Aiming for the top
Uzbek boxer Abduqaxorov sees WBC welterweight Silver Title fight as a step towards world title
He first laced up a pair of old leather gloves when he was 10, hoping it would be his way out of poverty.
Now 23, Qudratillo Abduqaxorov is on the cusp of hitting the big time in the world of professional boxing.
The Uzbek has 10 wins from 10 fights, and is currently the 77th-ranked welterweight boxer in the world.
On March 25, he will enter the ring for the biggest fight of his life when he takes on Charles Manyuchi for the Zimbabwean's WBC welterweight Silver Title at the OCBC Arena, in the "Road to Glory" event presented by Cartel International Promotions.
A win over his 27-year-old opponent, who has 20 wins from 23 fights, will put Abduqaxorov in the frame for a shot at the WBC world title, once held by luminaries like Sugar Ray Leonard, Oscar de la Hoya and Floyd Mayweather Jr, and currently held by American Keith Thurman.
"I am 100 per cent sure I can beat Manyuchi but, having said that, I am sure he feels the same as well," Abduqaxorov told The New Paper in a recent e-mail interview.
"I want to win the Silver Title more than anything I ever wanted up to this point in my life."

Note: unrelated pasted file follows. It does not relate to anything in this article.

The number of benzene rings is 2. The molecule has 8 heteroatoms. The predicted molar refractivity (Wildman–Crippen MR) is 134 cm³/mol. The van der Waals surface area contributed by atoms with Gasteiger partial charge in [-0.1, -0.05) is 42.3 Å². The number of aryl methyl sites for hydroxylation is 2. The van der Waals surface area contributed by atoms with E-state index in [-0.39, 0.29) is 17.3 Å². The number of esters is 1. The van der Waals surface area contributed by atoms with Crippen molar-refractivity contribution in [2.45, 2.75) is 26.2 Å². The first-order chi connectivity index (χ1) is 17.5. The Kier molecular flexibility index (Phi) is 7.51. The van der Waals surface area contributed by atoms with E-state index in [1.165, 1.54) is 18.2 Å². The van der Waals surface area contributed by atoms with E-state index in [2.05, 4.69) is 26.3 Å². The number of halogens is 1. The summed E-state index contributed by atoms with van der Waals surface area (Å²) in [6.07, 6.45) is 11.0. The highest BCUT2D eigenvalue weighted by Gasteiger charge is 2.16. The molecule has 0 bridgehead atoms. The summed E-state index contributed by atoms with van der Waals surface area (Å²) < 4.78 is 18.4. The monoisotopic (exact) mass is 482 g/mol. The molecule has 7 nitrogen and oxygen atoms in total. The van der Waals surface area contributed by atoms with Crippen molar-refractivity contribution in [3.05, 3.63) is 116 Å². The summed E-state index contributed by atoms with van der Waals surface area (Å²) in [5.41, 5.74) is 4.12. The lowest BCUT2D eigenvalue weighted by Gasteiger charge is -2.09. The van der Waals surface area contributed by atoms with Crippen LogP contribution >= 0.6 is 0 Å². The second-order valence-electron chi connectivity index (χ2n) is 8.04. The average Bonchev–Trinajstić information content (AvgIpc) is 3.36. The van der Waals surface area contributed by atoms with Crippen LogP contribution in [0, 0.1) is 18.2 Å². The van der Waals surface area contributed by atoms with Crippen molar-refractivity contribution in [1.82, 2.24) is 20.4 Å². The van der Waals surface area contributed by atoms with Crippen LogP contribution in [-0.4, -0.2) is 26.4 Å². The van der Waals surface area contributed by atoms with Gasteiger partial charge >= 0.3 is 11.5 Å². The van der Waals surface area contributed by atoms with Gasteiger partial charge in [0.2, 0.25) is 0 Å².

Born in the small Uzbek city of Kurgontepa, where the population of 20,000 people mainly work in cotton, tool or sewing factories, the fighter is determined to make the most out of his burgeoning boxing career.
"I have had hardship all my life, and my family lives in poverty," said Abduqaxorov, who goes by the nickname "The Punisher".
"Boxing was the only option for me to change my life.
"Now I have the chance to put Uzbekistan on the world map, and also make my family proud."
The four-time Uzbek national amateur boxing champion is leaving little to chance in his preparations.
He has spent the last three weeks training at the Elorde Boxing Gym in Quezon City, Philippines, where Manny Pacquaio used to train before some of his fights.
Abduqaxorov admitted to feeling "a bit nervous" ahead of the fight, but insisted he has enough experience to handle whatever Manyuchi is about to unleash.
He is determined to seal another win to enhance his reputation.
"By the end of the year, I target to be in the top 10 in the world rankings, although I know how difficult it is," he said.
"My long-term ambition is to be world champion and, one day, unify all the belts (from the four major boxing promotions), and become the undisputed lineal champion."